It’s almost like Frankie Rose has been planning this all along. The endless quitting and joining and quitting (she’s drummed for Vivian Girls, Crystal Stilts, and Dum-Dum Girls), that underwhelming, same-old-same-old first single from last year, her assertion that she chose her band members less for their technical skills than for their personalities: It’s as if Rose wanted us to think this self-titled LP could be nothing more than a shallow, nothing-special vanity project.
And then come the sustained, quavering organ chords of album opener “Hollow Life,” which sort of sounds like Grouper would sound if Liz Harris was a human being and not a woodland nymph. Here, Rose is singing things — actually, genuinely singing things, not just flatly intoning them. Things like “all is hollow, all is hollow.” (A condemnation of the Brooklyn music scene she’s so deeply entrenched in? Maybe.) More telling is what the song ends with: a long, haunted moan that manages to tear through all the artifice and disaffection that’s occasionally plagued her prior bands. From that early, unexpected peak, the rest of the album divides itself between Yo La Tengo-esque atmospherics and ecstatic, unabashed noise pop. The album’s best moments fall in the latter category, but a love and talent for harmonies and light pop noise suffuse each track.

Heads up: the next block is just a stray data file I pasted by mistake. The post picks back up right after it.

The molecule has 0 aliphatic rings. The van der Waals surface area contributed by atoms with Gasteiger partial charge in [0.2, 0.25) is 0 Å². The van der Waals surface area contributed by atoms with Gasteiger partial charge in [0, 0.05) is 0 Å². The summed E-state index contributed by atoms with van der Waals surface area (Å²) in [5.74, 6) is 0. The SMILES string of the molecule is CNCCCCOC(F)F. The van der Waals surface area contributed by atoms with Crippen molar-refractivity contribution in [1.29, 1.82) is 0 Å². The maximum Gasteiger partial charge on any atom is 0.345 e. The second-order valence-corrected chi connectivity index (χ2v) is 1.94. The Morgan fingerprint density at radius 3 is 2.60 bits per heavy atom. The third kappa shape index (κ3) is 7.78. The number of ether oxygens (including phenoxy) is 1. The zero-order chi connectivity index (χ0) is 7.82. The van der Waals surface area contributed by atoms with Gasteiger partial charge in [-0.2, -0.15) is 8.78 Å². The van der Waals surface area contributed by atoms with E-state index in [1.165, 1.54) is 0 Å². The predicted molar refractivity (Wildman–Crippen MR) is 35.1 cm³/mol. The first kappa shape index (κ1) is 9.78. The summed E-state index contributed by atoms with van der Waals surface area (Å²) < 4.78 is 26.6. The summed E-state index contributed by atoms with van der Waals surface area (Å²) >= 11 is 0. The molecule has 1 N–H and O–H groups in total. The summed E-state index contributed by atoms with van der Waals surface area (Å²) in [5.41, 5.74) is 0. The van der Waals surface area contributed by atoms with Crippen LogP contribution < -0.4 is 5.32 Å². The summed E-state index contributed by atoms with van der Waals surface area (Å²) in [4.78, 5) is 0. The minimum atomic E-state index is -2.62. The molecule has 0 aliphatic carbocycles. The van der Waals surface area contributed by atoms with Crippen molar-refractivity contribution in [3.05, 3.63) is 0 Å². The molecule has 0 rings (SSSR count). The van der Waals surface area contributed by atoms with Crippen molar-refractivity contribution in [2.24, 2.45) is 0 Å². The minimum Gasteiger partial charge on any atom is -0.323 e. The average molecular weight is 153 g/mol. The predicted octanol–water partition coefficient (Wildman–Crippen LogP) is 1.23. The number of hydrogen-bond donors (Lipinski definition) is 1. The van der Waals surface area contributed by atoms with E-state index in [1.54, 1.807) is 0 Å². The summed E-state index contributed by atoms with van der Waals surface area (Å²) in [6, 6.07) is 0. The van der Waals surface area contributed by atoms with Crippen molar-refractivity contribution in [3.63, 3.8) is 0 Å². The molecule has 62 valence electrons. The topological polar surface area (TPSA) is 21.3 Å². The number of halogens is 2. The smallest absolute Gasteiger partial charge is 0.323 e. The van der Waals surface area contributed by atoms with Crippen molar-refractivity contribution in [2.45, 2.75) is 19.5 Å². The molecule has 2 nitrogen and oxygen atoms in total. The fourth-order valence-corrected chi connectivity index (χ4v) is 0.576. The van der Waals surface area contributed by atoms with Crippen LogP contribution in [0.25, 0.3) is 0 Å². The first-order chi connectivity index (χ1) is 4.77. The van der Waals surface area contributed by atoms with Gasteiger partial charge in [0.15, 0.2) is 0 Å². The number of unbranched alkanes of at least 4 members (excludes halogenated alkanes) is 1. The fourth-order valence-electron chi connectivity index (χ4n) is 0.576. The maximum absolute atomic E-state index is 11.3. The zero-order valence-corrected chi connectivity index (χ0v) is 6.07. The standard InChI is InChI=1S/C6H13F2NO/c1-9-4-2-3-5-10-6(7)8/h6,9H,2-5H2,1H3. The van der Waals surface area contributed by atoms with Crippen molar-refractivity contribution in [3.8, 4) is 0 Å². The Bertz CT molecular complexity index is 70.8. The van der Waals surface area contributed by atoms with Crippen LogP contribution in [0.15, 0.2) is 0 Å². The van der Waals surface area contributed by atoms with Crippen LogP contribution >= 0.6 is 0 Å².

The album shows that, 20 years on, Slumberland Records still signs artists that perfectly fit its long-established aesthetic. Like labelmates The Pains of Being Pure at Heart, Frankie Rose and the Outs succeed in raiding their labels’ back catalog and actually improving on it. A song like “Girlfriend Island,” for example, makes you realize how much better a canonical band like Black Tambourine could’ve been with higher production values and a way with harmonies. That track, like nearly every other track on the record, exhibits near-Best Coast levels of dependency: “Hold my hand, you know how it makes me feel better,” “I can’t be alone” on “Little Brown Haired Girls.” But these songs boast arrangements and production values that, quite frankly, make that band’s Bethany Consetino sound a little silly.
Given Rose’s track record, it’s entirely possible that this will be the last Frankie Rose and the Outs record. One can only hope that Rose’ll decide to stick with this one, as on this album she proves herself as something more (way more, in fact) than an eternal scenester and competent drummer. “Don’t tread lightly,” she sings on the album’s penultimate track — before closing her big debut album with four minutes of slow-building noise that ultimately doesn’t go anywhere. But it’s easy to forget that this is a debut, and that Frankie Rose — if she’s capable of staying in one place for more than a few months — might just have the rest of her life to make something truly lasting.